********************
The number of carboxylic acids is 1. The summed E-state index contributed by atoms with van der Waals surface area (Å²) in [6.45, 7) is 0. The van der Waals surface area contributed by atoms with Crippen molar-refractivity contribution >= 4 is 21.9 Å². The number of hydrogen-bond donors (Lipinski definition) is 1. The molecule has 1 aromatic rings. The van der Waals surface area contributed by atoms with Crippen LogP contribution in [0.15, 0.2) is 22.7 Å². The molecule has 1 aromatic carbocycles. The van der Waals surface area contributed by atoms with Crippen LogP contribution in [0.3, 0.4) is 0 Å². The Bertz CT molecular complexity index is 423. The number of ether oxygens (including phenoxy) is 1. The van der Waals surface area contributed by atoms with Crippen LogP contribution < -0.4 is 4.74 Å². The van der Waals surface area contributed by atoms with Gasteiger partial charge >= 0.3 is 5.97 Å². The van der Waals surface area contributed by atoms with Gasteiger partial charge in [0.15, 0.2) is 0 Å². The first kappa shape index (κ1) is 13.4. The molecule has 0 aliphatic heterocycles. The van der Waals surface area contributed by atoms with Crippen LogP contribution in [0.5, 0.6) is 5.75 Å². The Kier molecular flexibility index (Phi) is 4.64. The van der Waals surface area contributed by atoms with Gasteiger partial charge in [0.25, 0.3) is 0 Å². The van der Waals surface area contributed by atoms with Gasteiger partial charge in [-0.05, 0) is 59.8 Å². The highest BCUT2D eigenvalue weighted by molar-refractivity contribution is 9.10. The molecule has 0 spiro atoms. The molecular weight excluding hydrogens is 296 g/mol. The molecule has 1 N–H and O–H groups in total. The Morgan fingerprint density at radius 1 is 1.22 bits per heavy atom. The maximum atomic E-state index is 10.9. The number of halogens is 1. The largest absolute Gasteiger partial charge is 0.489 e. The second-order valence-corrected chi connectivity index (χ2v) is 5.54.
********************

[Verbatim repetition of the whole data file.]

The number of carboxylic acids is 1. The summed E-state index contributed by atoms with van der Waals surface area (Å²) in [6.45, 7) is 0. The van der Waals surface area contributed by atoms with Crippen molar-refractivity contribution >= 4 is 21.9 Å². The number of hydrogen-bond donors (Lipinski definition) is 1. The molecule has 1 aromatic rings. The van der Waals surface area contributed by atoms with Crippen LogP contribution in [0.15, 0.2) is 22.7 Å². The molecule has 1 aromatic carbocycles. The van der Waals surface area contributed by atoms with Crippen LogP contribution in [0.3, 0.4) is 0 Å². The Bertz CT molecular complexity index is 423. The number of ether oxygens (including phenoxy) is 1. The van der Waals surface area contributed by atoms with Crippen LogP contribution < -0.4 is 4.74 Å². The van der Waals surface area contributed by atoms with Gasteiger partial charge >= 0.3 is 5.97 Å². The van der Waals surface area contributed by atoms with Gasteiger partial charge in [0.15, 0.2) is 0 Å². The first kappa shape index (κ1) is 13.4. The molecule has 0 aliphatic heterocycles. The van der Waals surface area contributed by atoms with Crippen LogP contribution in [0.5, 0.6) is 5.75 Å². The Kier molecular flexibility index (Phi) is 4.64. The van der Waals surface area contributed by atoms with Gasteiger partial charge in [0.25, 0.3) is 0 Å². The van der Waals surface area contributed by atoms with Gasteiger partial charge in [-0.05, 0) is 59.8 Å². The highest BCUT2D eigenvalue weighted by molar-refractivity contribution is 9.10. The molecule has 0 spiro atoms. The molecular weight excluding hydrogens is 296 g/mol. The molecule has 1 N–H and O–H groups in total. The Morgan fingerprint density at radius 1 is 1.22 bits per heavy atom. The maximum atomic E-state index is 10.9. The number of halogens is 1. The largest absolute Gasteiger partial charge is 0.489 e. The second-order valence-corrected chi connectivity index (χ2v) is 5.54.